Whether it was the intended consequence or not, Canada’s tough new mortgage qualification rules have made it harder for many people to buy homes, which has led to a lull in activity in the country’s hottest real estate markets.
In B.C., “less frenetic housing demand” has resulted in July home sales across the province dropping 23.9 per cent compared with July last year, according to B.C. Real Estate Association (BCREA) figures released August 13.
Cameron Muir, BCREA chief economist, said, “The B.C. housing market continues to grapple with the sharp decline in affordability caused by tough new mortgage qualification rules. However, less frenetic housing demand has created more balanced market conditions in many regions, leading to fewer multiple offers and more choice for consumers.”
The BCREA's graph below shows how July's sales compare with provincial sales totals since 2002.
The balanced market and additional choice do not seem to have translated into lower purchase prices for buyers in most regions, at least not compared with a year ago. Although the average MLS® residential price in B.C. was $695,990, down 0.4 per cent from July 2017, this decline was entirely driven by Greater Vancouver’s annual price drop of 0.5 per cent. All the 11 other B.C. real estate boards posted average sale price increases in July, compared with the same month last year.
Even in Greater Vancouver, according to recent stats released by the Real Estate Board of Greater Vancouver, the year-over-year overall price drop was caused by a correction in detached home values in some of the pricier areas, while condo and townhome prices continued to rise on an annual basis.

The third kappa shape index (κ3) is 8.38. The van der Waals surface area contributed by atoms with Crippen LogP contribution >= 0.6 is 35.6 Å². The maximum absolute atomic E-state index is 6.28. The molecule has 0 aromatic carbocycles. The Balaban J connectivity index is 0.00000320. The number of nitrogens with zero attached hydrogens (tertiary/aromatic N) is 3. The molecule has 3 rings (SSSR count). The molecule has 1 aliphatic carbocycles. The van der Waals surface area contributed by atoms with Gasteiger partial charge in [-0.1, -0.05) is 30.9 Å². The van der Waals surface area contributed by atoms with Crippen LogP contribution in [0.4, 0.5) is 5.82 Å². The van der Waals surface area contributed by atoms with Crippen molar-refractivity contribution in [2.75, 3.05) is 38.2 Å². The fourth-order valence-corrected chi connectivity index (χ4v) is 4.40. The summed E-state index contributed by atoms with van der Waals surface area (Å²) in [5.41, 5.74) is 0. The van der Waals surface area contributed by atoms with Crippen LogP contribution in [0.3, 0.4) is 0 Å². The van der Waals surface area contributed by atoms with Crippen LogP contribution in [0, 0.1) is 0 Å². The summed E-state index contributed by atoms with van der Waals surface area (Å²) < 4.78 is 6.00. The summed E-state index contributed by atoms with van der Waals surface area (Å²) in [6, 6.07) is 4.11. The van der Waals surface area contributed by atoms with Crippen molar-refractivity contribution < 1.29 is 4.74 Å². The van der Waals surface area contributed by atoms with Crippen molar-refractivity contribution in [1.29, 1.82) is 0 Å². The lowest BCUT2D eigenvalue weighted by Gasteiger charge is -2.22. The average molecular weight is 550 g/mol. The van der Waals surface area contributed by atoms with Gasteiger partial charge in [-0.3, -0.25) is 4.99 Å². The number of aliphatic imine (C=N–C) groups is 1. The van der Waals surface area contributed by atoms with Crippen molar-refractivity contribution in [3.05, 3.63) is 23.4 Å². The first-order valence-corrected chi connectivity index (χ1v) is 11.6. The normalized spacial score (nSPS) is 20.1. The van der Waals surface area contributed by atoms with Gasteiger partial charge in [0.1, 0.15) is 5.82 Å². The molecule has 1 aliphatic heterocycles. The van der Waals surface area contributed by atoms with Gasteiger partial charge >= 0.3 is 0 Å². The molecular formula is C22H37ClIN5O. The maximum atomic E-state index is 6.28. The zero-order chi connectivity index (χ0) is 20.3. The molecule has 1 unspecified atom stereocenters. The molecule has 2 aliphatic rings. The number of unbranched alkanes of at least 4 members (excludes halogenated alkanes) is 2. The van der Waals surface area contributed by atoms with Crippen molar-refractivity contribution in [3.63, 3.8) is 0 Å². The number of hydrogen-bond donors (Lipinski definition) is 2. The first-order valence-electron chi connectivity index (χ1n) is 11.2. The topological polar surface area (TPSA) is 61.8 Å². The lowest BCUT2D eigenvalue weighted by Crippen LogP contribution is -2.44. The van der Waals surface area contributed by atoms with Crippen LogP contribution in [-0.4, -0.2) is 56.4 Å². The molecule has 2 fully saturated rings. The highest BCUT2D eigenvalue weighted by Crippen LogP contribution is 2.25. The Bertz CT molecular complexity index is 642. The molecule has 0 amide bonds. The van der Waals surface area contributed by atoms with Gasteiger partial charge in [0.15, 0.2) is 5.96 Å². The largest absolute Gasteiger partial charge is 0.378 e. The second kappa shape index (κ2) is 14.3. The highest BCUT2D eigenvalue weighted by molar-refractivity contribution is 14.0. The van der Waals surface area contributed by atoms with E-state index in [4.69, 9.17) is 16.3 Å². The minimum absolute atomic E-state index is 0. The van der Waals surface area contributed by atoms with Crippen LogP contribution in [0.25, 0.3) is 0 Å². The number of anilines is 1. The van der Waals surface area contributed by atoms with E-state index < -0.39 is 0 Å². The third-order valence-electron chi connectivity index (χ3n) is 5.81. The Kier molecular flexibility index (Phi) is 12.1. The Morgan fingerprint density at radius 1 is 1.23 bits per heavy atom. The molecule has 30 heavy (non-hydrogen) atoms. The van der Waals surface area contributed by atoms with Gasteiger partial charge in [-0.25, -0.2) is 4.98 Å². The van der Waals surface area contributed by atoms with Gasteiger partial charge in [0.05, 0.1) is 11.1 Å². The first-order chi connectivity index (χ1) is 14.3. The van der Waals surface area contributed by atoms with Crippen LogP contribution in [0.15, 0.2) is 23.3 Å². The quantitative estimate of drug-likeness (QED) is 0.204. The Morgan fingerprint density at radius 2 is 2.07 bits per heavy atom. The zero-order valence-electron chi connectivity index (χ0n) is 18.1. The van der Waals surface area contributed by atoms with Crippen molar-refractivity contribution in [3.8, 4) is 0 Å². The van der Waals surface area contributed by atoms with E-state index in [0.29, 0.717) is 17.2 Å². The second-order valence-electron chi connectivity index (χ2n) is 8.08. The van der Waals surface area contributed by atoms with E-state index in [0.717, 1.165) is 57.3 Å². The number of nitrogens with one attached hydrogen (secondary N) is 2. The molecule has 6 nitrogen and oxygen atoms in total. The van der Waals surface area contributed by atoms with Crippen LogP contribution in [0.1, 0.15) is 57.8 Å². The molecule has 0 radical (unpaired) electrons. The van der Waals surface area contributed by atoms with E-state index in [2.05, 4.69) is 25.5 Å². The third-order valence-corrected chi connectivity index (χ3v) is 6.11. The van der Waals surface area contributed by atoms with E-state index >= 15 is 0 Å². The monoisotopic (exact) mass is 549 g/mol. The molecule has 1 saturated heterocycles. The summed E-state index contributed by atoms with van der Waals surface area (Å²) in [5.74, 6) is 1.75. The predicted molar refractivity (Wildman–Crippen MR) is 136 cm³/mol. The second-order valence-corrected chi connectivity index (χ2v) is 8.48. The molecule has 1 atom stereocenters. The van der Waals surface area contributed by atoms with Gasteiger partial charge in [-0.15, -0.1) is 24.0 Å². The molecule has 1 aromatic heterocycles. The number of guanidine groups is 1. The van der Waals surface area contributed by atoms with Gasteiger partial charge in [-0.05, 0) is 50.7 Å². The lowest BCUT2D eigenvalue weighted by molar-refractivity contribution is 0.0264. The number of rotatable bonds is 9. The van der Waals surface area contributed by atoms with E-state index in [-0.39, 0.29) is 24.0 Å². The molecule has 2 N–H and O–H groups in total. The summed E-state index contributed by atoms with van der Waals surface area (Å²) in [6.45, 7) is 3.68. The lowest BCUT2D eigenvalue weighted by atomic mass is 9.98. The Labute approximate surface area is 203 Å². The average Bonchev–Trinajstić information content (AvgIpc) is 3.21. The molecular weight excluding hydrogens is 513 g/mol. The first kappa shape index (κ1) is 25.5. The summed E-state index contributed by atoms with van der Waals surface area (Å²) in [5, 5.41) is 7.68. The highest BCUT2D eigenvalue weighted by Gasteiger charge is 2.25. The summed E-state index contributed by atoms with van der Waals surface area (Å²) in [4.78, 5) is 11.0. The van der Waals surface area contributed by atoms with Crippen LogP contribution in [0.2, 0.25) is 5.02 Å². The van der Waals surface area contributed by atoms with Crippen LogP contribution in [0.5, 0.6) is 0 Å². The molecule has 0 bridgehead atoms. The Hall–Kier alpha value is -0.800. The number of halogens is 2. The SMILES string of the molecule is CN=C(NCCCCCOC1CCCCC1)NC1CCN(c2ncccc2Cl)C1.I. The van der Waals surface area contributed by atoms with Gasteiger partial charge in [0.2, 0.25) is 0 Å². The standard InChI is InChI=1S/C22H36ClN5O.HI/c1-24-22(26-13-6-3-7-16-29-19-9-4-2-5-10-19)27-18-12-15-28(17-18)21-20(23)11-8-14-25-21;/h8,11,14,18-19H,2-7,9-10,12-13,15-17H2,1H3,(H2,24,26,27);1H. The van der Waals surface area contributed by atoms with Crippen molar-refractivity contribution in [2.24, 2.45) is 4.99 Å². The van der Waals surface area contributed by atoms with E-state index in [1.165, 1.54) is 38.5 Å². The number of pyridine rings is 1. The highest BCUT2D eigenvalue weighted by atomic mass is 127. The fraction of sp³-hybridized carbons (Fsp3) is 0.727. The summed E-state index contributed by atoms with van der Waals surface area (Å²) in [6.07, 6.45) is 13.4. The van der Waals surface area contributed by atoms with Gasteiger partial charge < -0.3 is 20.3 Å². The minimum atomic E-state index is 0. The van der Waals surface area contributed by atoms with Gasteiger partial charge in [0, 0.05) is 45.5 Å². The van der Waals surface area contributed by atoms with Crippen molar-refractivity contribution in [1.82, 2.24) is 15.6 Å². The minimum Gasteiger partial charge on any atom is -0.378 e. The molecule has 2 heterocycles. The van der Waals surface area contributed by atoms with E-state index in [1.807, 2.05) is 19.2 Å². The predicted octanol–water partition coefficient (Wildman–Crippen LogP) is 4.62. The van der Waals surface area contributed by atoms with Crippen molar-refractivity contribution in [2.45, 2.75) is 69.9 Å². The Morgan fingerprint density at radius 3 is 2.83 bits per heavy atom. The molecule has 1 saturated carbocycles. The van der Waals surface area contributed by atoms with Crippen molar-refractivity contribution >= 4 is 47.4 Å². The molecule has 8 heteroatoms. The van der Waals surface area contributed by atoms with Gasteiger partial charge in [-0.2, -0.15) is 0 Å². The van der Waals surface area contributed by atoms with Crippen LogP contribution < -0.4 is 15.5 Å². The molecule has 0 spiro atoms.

That said, July’s B.C. average price of $695,990 was 2.8 per cent lower than June’s $716,326, and seven out of 12 boards reported an average sale price that was lower than the previous month.
Year to date, the average resale price is 2.1 per cent higher than in January-July 2017, at $725,639.
Some B.C. real estate boards are defying the provincial trends. B.C. Northern, which includes Prince George, saw July home sales rise 22.5 per cent year over year, with average prices up 8.6 per cent and active listings down 10.7 per cent. The region is still in a balanced market but its sales-to-listings ratio is heading towards a seller’s market, now at 18 per cent. (A balanced market is between 12 and 20 per cent for a sustained period.)
Victoria Real Estate Board, despite posting resale transactions down 19 per cent year over year, saw average prices up 9.7 per cent on an annual basis. The capital region is in the grip of B.C.’s strongest seller’s market, with a sales-to-active-listings ratio of 30.5 per cent for combined property types. However, this is weaker than the same month last year, when it was 53.2 per cent.
Powell River was the board to post the steepest annual jump in average sale prices in July, up a whopping 35.4 per cent. However, Powell River is a small market where average prices can fluctuate greatly each month, so this figure doesn’t necessarily indicate a trend.